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GVSD Substance Use Philosophy and Goals
The Greater Victoria School District is committed to providing safe and healthy learning environments for all students. As part of our approach, we have been focusing on mental health and substance use topics to help us promote well-being in our schools.

Substance use is a complex topic that often highlights varied philosophies, myths, and a great deal of fear. The research shows us that early interventions, particularly around critical thinking and decision making, has an impact on delaying use in youth. As well, open dialogue with adults, intentionality around attachment, and a focus on the factors that contribute to substance use, as opposed to the actual substances, also prevent, delay and reduce substance use in our students.

Our goal is to create a more cohesive, systematized substance use plan focusing on social emotional learning, that includes our youth and schools, community partners, and families. We strive for a shared vision, common language and consistent messaging over time, in order to support positive youth culture and a healthy perspective on substance use and mental health.
What is Marijuana?
"Cannabis” is the scientific name for the hemp plant, and its leaves and flowers (often called marijuana) contain hundreds of chemical substances, and over 100 of these are known as cannabinoids.

Cannabinoids affect cell receptors in the brain and body, as they contain a psychoactive resin that can affect how users feel, think and act. 
THC is the most researched cannabinoid and is responsible for the way the brain and body respond to cannabis, including the high and intoxication.  The potency of the THC in cannabis is often shown as a percentage of THC by weight, and has increased from an average of 3% in the 1980’s to around 15% today, with some strains averaging as high as 30% THC. CBD is another cannabinoid, and is responsible for many of the plant's physical effects and has been used to treat anxiety, pain, inflammation, insomnia, nausea and epilepsy.  Products will be labeled with THC and CBD percentages -  the higher the percentage, the more potent the product.

 There are two main cannabis species:  cannabis sativa and cannabis indica.  "Sativas" tend to have a more energizing and cerebral effect when used recreationally, whereas "indicas" tend to have more sedative and physical effects.  There are different strains of both plans, and hybrid plants that are genetic crosses of both.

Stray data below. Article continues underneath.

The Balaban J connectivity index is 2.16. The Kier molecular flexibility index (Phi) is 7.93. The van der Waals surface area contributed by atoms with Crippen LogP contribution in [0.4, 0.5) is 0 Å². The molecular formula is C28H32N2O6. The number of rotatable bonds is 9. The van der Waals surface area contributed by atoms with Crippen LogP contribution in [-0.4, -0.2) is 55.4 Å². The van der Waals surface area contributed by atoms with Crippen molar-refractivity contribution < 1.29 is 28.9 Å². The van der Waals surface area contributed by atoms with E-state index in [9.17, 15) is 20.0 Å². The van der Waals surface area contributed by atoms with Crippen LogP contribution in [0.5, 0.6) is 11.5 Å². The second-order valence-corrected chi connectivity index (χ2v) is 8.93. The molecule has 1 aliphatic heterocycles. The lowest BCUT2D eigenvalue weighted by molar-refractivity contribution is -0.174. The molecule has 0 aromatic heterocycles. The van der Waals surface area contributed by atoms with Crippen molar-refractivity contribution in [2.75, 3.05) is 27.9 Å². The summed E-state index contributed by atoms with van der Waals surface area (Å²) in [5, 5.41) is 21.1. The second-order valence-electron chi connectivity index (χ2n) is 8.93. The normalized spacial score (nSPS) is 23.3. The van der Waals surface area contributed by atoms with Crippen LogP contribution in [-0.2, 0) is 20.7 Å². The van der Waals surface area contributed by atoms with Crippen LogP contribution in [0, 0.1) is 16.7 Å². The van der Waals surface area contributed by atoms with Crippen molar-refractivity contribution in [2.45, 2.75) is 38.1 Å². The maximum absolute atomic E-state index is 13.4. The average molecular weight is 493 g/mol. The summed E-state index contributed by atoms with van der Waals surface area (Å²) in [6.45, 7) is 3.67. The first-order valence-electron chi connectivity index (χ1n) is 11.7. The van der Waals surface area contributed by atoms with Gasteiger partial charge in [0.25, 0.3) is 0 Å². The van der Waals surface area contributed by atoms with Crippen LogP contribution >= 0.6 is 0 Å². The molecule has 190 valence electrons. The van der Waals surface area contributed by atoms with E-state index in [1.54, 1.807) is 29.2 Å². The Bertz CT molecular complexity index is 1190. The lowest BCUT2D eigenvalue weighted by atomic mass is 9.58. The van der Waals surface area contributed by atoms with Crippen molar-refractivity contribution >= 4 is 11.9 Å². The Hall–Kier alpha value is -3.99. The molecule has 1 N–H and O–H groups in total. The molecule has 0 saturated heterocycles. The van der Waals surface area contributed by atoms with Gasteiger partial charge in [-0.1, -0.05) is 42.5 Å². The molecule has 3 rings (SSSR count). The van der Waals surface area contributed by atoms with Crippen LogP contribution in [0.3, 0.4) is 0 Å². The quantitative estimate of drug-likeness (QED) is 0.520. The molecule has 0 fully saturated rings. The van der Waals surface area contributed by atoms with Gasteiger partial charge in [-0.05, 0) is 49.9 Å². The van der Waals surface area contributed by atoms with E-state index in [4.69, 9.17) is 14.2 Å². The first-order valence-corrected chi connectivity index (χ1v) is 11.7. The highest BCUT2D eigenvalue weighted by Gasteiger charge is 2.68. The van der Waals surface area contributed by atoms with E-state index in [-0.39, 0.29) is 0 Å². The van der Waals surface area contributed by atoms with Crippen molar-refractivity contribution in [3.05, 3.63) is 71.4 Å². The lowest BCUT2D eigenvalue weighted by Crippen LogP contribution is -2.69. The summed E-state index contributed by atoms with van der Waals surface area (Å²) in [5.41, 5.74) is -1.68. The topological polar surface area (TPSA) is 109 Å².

Other slang terms for cannabis include:  pot, bud, wax, erri, purp, keef, dope, honeycomb, herb, resin, trees, boom, weed, mary jane, ganja, skunk, shatter, budder, gangster, dank or dank krippy.  These terms are different across cultures, communities and social groups and change continuously.
What are the different forms of Marijuana?


 Fresh or dried material


Flowers & leaves from cannabis plant


Up to 30%




Cannabis Oil
Cannabis extract dissolved in oil - can be used to make other forms (e.g. edibles).
 Up to 80%




Chemically concentrated extracts (i.e. hash, oil/ shatter/ budder/wax)
 Highly concentrated cannabis extract dissolved in petroleum-based solvent.
Up to 90%




Physically concentrated extracts (i.e. hash/ kief)
Loose plant parts or pressed resin from plan
 Up to 60%





Food & drinks containing extracts of cannabis
Variable, depending on amount of extract added





Smoking: joints, pipes, bongs, blunts

Eating or drinking:  teas, sodas, cannabis oil, baked good, gummies

Vaping:  liquid or dried cannabis vapors in vaping device

Dabbing:  breathing very hot vapours from heating cannabis concentrates
What are the Short and Long Term Health Effects of Marijuana?
Effects can be felt within seconds to minutes of smoking, vaporizing or dabbing marijuana. These effects can last up to 24 hours.  By ingesting or drinking cannabis, effects can occur within 30 minutes to 2 hours and last up to 24 hours.